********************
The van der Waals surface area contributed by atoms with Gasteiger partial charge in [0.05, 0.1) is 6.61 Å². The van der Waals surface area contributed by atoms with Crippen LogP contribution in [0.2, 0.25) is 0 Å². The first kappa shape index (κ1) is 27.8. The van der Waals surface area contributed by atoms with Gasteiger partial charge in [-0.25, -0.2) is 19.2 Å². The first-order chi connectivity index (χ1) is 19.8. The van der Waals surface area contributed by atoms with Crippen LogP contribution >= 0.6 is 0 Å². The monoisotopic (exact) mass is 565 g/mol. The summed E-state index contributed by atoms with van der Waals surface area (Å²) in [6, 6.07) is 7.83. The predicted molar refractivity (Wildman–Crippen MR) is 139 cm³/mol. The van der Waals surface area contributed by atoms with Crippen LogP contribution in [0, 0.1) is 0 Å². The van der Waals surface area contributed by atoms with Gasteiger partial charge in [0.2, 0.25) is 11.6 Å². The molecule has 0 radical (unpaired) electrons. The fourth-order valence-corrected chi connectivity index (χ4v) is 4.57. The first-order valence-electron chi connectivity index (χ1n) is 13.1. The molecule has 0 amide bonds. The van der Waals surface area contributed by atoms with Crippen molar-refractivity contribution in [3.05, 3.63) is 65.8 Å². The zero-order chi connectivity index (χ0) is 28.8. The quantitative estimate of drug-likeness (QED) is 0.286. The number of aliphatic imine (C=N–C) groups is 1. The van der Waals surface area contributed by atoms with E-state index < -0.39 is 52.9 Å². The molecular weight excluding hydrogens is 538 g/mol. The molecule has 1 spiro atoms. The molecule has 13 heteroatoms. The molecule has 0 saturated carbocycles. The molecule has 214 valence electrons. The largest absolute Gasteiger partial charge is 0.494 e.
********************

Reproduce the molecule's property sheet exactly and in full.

The van der Waals surface area contributed by atoms with Gasteiger partial charge in [0.05, 0.1) is 6.61 Å². The van der Waals surface area contributed by atoms with Crippen LogP contribution in [0.2, 0.25) is 0 Å². The first kappa shape index (κ1) is 27.8. The van der Waals surface area contributed by atoms with Gasteiger partial charge in [-0.25, -0.2) is 19.2 Å². The first-order chi connectivity index (χ1) is 19.8. The van der Waals surface area contributed by atoms with Crippen LogP contribution >= 0.6 is 0 Å². The monoisotopic (exact) mass is 565 g/mol. The summed E-state index contributed by atoms with van der Waals surface area (Å²) in [6, 6.07) is 7.83. The predicted molar refractivity (Wildman–Crippen MR) is 139 cm³/mol. The van der Waals surface area contributed by atoms with Crippen LogP contribution in [0, 0.1) is 0 Å². The van der Waals surface area contributed by atoms with Gasteiger partial charge in [0.2, 0.25) is 11.6 Å². The molecule has 0 radical (unpaired) electrons. The fourth-order valence-corrected chi connectivity index (χ4v) is 4.57. The first-order valence-electron chi connectivity index (χ1n) is 13.1. The molecule has 0 amide bonds. The van der Waals surface area contributed by atoms with Crippen molar-refractivity contribution in [3.05, 3.63) is 65.8 Å². The zero-order chi connectivity index (χ0) is 28.8. The quantitative estimate of drug-likeness (QED) is 0.286. The number of aliphatic imine (C=N–C) groups is 1. The van der Waals surface area contributed by atoms with E-state index < -0.39 is 52.9 Å². The molecular weight excluding hydrogens is 538 g/mol. The molecule has 1 spiro atoms. The molecule has 13 heteroatoms. The molecule has 0 saturated carbocycles. The molecule has 214 valence electrons. The largest absolute Gasteiger partial charge is 0.494 e.